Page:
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Large Hydroelectric. Suvagata Chakraborty. Types of Hydro projects. 1) Large Hydro 2) Small Hydro. Difference. Principals of Hydroelectric Power Stations.

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Large Hydroelectric


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    1. Large Hydroelectric SuvagataChakraborty

    2. Types of Hydro projects • 1) Large Hydro • 2) Small Hydro

    3. Difference

    4. Principals of Hydroelectric Power Stations • To harness the power of water flowing down from a high level, where huge generators convert the potential energy of falling or fast moving water into electrical energy (known as Hydroelectricity or hydroelectric power) • It is the most widely used form of renewable energy. • to calculate the amount of available hydro power. • The two vital factors to consider are the flow and the head of the stream or river. The flow is the volume of water which can be captured and re-directed to turn the turbine generator, and the head is the distance the water will fall on its way to the generator. The larger the flow - i.e. the more water there is, and the higher the head - i.e. the higher the distance the water falls - the more energy is available for conversion to electricity.

    5. Power = Flow x Head x Efficiency x Gravity where power is measured in Watts, head in meters, flow in liters per second, and acceleration due to gravity in meters per second per second. • A low head site has a head of below 10 meters. In this case we need to have a good volume of water flow if we are to generate much electricity. A high head site has a head of above 20 meters. In this case you can get away with not having a large flow of water, because gravity will give what we have an energy boost.

    6. Plant Components

    7. Dams Dams are structures built over rivers to stop the water flow and form a reservoir. The reservoir stores the water . The dams should be water-tight and should be able to withstand the pressure exerted by the water on it. Typically a large dam is classified as being higher than 50-65 feet (15-20 meters) while major dams are those over 492-820 feet (150-250 meters). • Around 5,300 (11%) of the world’s 48,000 large dams were built solely for hydropower. Further 13,300 (28%) were built for more than one function. Many of these multipurpose dams, especially the larger ones, have a hydropower function

    8. Dams The various types of dams (by structure)are:  • Gravity Dams Gravity dams are huge dams that are constructed to hold back water using only their own weight. To do this, they are constructed using extensive amounts of concrete, making them difficult and expensive to build. The Grand Coulee Dam in the U.S. state of Washington is a gravity dam.

    9. Dams 2) Arch Dam One of the most common types of major dams is the arch dam. These masonry or concrete dams are ideal for narrow and/or rocky locations because their curved shape easily holds back water via gravity without the need for a lot of construction materials. Arch dams can have one large single arch or they can have multiple small arches separated by concrete buttresses. The Hoover Dam which is on the border of the U.S. states of Arizona and Nevada is an arch dam.

    10. Dams 3) Buttress dam • Another type of dam is the buttress dam. These can have multiple arches, but unlike a traditional arch dam, they can be flat as well. Normally buttress dams are made of concrete and feature a series braces called buttresses along the downstream side of the dam to prevent the natural flow of water. The Daniel-Johnson Dam in Quebec, Canada is a multiple arch buttress dam.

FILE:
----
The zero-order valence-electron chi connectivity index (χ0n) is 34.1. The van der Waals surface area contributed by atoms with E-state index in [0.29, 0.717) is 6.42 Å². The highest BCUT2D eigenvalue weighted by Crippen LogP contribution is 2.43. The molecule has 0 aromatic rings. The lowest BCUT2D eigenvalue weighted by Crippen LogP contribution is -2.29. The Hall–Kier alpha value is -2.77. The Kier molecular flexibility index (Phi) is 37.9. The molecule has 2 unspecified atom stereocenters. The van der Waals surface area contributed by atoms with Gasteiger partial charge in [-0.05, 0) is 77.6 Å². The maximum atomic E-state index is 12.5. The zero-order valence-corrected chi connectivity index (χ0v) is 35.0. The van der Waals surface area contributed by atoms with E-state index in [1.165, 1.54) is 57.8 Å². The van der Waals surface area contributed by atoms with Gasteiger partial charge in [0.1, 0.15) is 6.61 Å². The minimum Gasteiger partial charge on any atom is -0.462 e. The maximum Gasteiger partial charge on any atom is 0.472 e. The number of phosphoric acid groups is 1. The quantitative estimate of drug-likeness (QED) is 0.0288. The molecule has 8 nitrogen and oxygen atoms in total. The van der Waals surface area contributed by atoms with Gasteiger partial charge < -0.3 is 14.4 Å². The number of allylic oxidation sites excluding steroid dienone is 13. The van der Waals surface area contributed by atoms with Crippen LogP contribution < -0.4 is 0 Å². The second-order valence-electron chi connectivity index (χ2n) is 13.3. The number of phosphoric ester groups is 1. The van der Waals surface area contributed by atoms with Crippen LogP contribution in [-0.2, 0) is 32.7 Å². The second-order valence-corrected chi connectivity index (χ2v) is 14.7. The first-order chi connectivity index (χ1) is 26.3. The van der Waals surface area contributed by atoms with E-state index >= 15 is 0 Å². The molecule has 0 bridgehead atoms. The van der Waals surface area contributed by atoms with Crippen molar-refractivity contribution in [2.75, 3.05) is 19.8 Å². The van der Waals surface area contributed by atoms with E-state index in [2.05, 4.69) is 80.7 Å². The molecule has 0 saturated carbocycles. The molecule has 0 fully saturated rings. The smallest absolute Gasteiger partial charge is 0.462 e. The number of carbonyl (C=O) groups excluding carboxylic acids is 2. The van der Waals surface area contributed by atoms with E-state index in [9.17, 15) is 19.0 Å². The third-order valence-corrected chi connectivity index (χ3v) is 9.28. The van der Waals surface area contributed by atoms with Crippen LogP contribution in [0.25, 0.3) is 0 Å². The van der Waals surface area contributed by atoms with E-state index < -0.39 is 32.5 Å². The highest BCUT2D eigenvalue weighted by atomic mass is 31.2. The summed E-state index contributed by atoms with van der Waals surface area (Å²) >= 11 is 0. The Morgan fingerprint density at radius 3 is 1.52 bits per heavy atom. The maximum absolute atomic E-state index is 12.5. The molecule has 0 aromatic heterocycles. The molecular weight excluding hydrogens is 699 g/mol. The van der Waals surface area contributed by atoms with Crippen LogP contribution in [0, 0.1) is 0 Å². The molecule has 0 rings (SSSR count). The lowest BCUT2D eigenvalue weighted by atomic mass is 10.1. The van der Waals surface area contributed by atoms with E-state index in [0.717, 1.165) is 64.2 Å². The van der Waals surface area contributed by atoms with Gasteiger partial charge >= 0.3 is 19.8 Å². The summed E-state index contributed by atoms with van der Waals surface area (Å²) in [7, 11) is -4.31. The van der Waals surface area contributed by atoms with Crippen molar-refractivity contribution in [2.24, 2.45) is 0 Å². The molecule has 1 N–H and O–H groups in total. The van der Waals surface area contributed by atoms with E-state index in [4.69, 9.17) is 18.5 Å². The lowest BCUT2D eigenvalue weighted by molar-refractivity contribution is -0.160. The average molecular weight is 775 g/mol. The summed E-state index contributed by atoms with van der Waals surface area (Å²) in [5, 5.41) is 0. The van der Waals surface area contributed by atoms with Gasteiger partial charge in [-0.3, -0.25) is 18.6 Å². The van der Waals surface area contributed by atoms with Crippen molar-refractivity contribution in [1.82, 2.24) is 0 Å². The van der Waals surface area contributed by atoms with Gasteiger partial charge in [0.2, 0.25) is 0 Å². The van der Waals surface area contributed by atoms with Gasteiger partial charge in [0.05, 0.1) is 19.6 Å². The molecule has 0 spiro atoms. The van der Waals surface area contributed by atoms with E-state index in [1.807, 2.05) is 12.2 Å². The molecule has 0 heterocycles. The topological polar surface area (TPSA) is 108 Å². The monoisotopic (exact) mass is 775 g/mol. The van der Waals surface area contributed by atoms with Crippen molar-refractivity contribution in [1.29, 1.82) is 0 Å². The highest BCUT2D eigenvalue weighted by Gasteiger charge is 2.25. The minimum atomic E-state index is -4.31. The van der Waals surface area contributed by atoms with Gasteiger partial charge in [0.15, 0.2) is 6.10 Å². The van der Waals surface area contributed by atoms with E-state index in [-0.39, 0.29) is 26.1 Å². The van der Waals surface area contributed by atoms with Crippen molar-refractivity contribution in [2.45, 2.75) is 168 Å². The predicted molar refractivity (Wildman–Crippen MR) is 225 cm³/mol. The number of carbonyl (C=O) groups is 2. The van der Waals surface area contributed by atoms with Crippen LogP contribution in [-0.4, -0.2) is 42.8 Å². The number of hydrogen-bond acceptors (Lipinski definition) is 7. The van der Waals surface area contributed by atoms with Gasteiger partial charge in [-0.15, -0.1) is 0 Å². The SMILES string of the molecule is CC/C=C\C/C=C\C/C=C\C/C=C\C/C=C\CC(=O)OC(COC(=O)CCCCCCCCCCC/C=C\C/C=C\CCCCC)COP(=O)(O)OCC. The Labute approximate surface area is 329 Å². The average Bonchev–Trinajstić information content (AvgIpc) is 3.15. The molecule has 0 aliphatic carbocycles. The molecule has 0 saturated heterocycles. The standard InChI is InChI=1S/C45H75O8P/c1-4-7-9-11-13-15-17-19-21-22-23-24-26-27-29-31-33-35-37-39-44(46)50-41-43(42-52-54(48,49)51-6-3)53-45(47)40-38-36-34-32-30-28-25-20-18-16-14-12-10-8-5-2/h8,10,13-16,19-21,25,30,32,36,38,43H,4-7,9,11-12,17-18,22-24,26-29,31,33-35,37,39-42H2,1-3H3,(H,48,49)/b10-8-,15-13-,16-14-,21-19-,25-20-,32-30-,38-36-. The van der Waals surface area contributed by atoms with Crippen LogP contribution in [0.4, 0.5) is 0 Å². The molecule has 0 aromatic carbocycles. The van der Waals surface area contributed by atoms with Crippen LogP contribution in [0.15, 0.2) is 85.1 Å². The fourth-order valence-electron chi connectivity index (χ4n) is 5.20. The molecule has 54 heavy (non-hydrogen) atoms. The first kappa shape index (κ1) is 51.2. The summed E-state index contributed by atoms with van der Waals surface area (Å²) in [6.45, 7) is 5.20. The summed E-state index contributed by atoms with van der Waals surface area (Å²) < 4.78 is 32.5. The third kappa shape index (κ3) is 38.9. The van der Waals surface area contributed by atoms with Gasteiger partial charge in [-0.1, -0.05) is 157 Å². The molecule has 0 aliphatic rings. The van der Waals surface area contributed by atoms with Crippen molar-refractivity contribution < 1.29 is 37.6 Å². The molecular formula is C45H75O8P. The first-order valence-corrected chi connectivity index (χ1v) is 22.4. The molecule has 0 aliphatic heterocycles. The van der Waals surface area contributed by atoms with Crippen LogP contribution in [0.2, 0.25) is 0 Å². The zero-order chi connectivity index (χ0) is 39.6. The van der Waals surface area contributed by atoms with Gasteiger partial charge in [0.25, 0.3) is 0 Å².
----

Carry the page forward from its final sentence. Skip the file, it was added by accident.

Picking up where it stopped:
11. Dams 4) Embankment dam • In the U.S., the most common type of dam is the embankment dam. These are large dams made out of soil and rock which use their weight to hold back water. To prevent water from moving through them, embankment dams also have a thick waterproof core. The Tarbela Dam in Pakistan is the world’s largest embankment dam.

    12. Spillway and Flood gate • SpillwayA spillway could be called as a way for spilling of water from dams. It is  used to provide for the release of flood water from a dam. It is used to prevent over toping of the dams which could result in damage or failure of  dams. Spillways could be controlled type or uncontrolled type. The uncontrolled types start releasing water upon water rising above a particular level. But in case of the controlled type, regulation of flow is possible. • Floodgates are devices that are designed to allow for the controlled flow of water from various types of water systems. The floodgate is a common component in all sorts of systems ranging from reservoirs, dams, and spillways. Essentially, any human constructed system that is used to control the level and flow of water in a river, lake, or stream will be equipped with some type of floodgate.

    13. Penstock and Surge Tank • Penstock and TunnelPenstocks are pipes which carry water from the reservoir to the turbines inside power station. They are usually made of  steel and are equipped with gate systems. Water under high pressure flows through the penstock. A tunnel serves the same purpose as a penstock. It is used when an obstruction is present between the dam and power station such as a mountain.  • Surge TankSurge tanks are tanks connected to the water conductor system. It serves the purpose of reducing water hammering in pipes which can cause damage to pipes. The sudden surges of water in penstock is taken by the surge tank, and when the water requirements increase, it supplies the collected water thereby regulating water flow and pressure inside the penstock.